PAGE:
My newest project is to help write a grant for the Canada Council for the Arts for Book Publishing Support. The deadline is, scarily enough, December 1 (just two weeks!), so I’ll be spending the next two days on this grant and hopefully have it sent off to Tim by Tuesday evening (France time).
I’ve helped with a few grant applications before. The first was the Canada Book Fund application for internship funding, which obviously worked out pretty well since here I am, interning with the Quill. I also helped with an Ontario Media Council application and another grant application to the Ontario Arts Council for the Devil’s Artisan.
What generally happens is that Tim sends me the questions and parameters for the grant application, and I write a rough draft that tries to meet all of the parameters and answer all of the questions. I send this draft back to Tim, he looks it over, and between the two of us the application gets written and we ideally get the funding!
The good news is that the Inksters keep all of their previous grant applications, which can provide a very helpful guideline when I’m preparing a new one. For example, for this Canada Council grant, Tim also forwarded me a copy of the 2008 application the Porcupine’s Quill made. Of course, over the past two years, some of the questions have been altered and most of the information has changed dramatically – but the old application does give me a feel for the appropriate tone and content.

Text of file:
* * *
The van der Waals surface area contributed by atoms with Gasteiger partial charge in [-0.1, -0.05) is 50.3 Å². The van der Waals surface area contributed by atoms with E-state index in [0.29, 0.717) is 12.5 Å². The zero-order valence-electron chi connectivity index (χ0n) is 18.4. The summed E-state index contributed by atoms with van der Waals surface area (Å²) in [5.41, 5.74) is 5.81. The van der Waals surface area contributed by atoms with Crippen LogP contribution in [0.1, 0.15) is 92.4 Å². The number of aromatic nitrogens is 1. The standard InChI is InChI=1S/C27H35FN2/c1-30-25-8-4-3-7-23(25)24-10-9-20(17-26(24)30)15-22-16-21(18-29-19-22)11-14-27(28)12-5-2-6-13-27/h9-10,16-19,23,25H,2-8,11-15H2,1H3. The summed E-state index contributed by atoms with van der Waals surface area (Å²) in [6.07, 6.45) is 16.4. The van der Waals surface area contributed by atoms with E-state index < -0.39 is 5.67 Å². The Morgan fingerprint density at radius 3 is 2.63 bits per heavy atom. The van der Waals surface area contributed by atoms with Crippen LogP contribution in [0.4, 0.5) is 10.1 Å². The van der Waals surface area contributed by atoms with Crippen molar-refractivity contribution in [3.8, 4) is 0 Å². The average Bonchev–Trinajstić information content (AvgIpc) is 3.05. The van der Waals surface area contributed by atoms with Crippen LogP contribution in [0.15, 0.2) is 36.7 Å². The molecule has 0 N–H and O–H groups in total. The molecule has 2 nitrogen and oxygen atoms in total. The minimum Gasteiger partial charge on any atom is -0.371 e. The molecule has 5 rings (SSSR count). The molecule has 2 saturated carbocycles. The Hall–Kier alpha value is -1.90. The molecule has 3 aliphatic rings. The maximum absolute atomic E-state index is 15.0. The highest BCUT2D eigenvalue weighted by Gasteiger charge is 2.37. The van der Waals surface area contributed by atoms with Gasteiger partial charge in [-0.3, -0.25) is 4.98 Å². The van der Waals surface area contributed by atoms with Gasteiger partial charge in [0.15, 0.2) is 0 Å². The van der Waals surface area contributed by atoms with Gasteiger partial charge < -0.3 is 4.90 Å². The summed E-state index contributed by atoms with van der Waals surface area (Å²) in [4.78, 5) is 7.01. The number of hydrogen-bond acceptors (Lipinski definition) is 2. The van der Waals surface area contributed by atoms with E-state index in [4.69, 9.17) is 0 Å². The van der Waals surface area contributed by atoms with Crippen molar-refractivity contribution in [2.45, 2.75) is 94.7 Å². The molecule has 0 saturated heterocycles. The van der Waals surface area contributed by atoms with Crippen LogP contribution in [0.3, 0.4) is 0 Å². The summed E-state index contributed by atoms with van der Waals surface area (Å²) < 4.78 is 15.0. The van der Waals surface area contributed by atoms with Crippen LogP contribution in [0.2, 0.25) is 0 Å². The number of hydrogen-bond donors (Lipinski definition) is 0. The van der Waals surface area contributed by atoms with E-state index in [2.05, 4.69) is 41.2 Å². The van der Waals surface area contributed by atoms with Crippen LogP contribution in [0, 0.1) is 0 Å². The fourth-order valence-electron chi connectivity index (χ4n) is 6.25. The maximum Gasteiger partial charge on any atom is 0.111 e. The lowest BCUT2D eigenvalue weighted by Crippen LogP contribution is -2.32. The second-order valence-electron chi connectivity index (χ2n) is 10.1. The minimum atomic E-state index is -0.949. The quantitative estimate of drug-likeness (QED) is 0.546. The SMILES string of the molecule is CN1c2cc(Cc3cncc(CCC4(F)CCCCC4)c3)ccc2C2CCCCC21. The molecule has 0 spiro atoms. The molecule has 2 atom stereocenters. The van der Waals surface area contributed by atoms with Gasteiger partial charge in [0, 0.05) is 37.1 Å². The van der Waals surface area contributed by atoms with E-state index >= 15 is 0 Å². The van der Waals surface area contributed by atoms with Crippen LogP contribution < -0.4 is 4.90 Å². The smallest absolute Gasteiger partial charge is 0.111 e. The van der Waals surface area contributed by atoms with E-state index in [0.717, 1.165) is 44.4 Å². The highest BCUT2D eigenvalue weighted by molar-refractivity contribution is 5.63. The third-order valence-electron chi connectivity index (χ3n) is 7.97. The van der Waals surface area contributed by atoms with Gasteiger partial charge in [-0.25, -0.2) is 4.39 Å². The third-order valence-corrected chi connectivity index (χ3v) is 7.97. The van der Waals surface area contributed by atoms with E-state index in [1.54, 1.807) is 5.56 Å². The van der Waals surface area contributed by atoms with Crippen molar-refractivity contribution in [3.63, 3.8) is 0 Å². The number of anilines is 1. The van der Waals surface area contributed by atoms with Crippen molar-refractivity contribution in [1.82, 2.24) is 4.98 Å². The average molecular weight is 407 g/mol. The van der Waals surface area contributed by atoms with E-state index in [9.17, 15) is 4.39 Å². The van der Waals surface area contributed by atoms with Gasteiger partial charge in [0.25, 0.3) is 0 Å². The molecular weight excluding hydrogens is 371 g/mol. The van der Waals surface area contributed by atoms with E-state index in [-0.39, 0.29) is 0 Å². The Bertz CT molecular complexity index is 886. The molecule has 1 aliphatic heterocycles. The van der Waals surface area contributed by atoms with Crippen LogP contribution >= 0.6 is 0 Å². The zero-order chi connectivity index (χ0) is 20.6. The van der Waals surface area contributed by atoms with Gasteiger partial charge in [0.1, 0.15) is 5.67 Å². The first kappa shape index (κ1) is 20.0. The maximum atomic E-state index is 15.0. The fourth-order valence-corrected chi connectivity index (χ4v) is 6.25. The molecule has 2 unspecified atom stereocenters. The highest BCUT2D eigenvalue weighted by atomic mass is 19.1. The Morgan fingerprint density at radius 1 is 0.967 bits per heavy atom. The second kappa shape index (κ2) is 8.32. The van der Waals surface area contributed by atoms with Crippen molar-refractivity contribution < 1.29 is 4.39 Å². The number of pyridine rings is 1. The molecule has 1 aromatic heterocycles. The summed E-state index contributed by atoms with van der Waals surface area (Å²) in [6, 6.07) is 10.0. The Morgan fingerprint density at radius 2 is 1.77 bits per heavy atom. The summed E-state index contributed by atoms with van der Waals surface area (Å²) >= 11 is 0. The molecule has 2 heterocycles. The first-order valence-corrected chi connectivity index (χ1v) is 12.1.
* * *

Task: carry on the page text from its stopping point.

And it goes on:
Actually, as a small side note, Tim’s grant applications seem to be quite beloved by the publishing industry. The covering letter from a recent application to the Canada Council (for the DA) included this gem: “The members of the peer assessment committee found the application itself to be the wittiest and most pleasurable in the entire competition; appreciation was roundly expressed for the human element you bring to your work.”
High praise! And one of the things I’ve learned while doing this is that formal academic writing – the kind I did for all four years of my university career – pretty much flies out the window when you’re dealing with real people instead of literary theory. Respect and a sense of humour seems to be good enough for most people I’ve met in the business.
In other happy news, the National Post included an interesting article about George Walker the other day so you can check that out by visiting the Google cached web page (for some reason I can’t access the actual web page on the National Post‘s site).
And finally, a bit of personal news for those of you who are curious! My other job in France is going wonderfully and I’ve even managed to sneak in some travel time, too. A week and a half ago I visited my good friend Irene in Freiburg, Germany. The Black Forest was full of red autumn leaves and it reminded me of home: